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Old 07-03-2009, 04:18 PM   #1
jonas parker
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Exclamation Food storage without refrigeration

Cruising World Magazine’s January 2009 Issue has a valuable article on food storage without refrigeration. It includes downloadable charts in PDF format. I would recommend that anyone not certain of the long-term power grid operation might want to take a look at these charts which list the specific food (everything from fresh fruits and vegetables to canned goods), the best way to store without refrigeration, the expected shelf life of the food, and informative notes. The article is titled:

Cruising without the Fridge
Stowage charts for provisions to help you have fresh food for your passages.
From "Hands-On Sailor" Dec 15, 2008
By Beth A. Leonard

It can be found at the following link:

http://www.cruisingworld.com/how-to/...000067819.html
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Old 07-03-2009, 04:22 PM   #2
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Some good tips there, thanks jonas .

"mayonnaise keeps indefinitely", he he
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Old 07-03-2009, 05:01 PM   #3
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first your pemmican thread jonas, and now this.

i can't thank you enough! downloading the pdf right away, i'm sure the tips will prove to be very handy in the years to come.

sorry if i sound stupid, but can anyone explain why UHT products would have an advantage over more 'naturally' derived foods- such as raw/unadulterated dairy + dairy products and juices? (other than having preservatives pumped in them.)

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Old 07-03-2009, 05:08 PM   #4
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Originally Posted by pinkfreud View Post
sorry if i sound stupid, but can anyone explain why UHT products would have an advantage over more 'naturally' derived foods- such as raw/unadulterated dairy + dairy products and juices? (other than having preservatives pumped in them.)
Surely it's just that UHT products will keep longer?
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Old 07-03-2009, 05:11 PM   #5
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Quote:
Originally Posted by dreamweaver View Post
Surely it's just that UHT products will keep longer?
sorry, i think i worded my previous post incorrectly.

...i do know that, just wondering what would happen in an environment where one has access only to raw foods and liquids instead of the supermarket/retail variety; i'm assuming that the storage capability would be much more limited, but yeah just wanna be sure.

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Old 10-03-2009, 06:47 PM   #6
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Terracotta ''Zeer pots'' will keep your perishable food chilled!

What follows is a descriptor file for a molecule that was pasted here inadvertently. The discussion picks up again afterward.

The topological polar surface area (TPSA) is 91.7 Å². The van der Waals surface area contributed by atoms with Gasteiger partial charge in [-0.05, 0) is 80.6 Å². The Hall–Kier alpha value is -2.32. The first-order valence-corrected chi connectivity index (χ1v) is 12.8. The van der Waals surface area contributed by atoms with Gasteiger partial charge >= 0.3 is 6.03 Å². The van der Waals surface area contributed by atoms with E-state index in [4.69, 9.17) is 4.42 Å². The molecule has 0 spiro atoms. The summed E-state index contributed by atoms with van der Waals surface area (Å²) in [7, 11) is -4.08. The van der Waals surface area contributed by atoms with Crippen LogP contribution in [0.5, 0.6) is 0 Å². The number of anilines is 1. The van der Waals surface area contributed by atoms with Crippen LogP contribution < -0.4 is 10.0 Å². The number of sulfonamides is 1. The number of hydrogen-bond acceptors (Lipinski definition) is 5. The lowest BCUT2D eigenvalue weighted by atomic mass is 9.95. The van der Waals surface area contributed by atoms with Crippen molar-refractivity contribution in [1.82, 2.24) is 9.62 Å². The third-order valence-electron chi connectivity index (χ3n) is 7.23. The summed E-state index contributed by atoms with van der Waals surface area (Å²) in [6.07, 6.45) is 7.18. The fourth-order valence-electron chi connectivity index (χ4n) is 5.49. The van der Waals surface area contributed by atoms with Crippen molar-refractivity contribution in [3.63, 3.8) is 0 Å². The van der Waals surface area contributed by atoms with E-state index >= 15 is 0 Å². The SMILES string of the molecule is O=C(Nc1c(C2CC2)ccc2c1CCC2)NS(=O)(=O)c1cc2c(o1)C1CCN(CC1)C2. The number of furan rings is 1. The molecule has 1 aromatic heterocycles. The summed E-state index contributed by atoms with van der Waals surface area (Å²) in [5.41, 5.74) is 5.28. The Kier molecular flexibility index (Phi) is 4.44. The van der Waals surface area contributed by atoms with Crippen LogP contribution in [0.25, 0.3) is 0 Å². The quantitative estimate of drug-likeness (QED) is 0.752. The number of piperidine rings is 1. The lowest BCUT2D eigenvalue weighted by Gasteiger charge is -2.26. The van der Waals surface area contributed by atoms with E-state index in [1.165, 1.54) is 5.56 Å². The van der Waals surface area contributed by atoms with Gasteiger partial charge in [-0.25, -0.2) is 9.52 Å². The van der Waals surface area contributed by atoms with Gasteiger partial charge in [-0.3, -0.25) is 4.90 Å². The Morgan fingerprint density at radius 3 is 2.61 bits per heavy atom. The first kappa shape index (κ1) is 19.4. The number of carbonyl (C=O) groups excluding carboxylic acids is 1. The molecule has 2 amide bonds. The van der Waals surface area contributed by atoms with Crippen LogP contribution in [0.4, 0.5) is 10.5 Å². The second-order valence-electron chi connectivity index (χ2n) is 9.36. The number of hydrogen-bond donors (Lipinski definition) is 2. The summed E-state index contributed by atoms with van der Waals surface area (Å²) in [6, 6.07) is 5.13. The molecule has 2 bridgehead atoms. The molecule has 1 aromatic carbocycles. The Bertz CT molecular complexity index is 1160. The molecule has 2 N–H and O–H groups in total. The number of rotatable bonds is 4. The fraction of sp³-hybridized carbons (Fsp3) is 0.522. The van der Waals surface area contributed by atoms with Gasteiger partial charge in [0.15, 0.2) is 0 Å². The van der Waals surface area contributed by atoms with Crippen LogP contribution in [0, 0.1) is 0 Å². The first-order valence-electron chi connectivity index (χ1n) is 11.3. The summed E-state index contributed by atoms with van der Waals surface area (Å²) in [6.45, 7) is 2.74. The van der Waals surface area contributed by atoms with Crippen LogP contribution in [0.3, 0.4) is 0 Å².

Cheap AND effective!Make any size you like. Some of us that live on boats will use these, as 12/24volt fridges cost to much to run off of a leisure battery bank.

http://www.goselfsufficient.co.uk/po...ator-zeer.html

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Old 20-06-2009, 05:04 PM   #7
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We'd do well to look to the past.

One feature of medeival castles (and far earlier) in Europe and the Middle east are the deep dark cellars.

Even in the middle eastern castles, large chunks of ice built up in these storage areas.
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Old 23-06-2009, 06:53 PM   #8
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Quote:
Originally Posted by jonas parker View Post
Cruising World Magazine’s January 2009 Issue has a valuable article on food storage without refrigeration. It includes downloadable charts in PDF format. I would recommend that anyone not certain of the long-term power grid operation might want to take a look at these charts which list the specific food (everything from fresh fruits and vegetables to canned goods), the best way to store without refrigeration, the expected shelf life of the food, and informative notes. The article is titled:

Cruising without the Fridge
Stowage charts for provisions to help you have fresh food for your passages.
From "Hands-On Sailor" Dec 15, 2008
By Beth A. Leonard

It can be found at the following link:

http://www.cruisingworld.com/how-to/...000067819.html
Nice article.

Ive always liked pickling and curing food for long term storage.
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Old 11-05-2010, 03:42 AM   #9
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Quote:
Originally Posted by naturalcanvas View Post
Terracotta ''Zeer pots'' will keep your perishable food chilled!

Cheap AND effective!Make any size you like. Some of us that live on boats will use these, as 12/24volt fridges cost to much to run off of a leisure battery bank.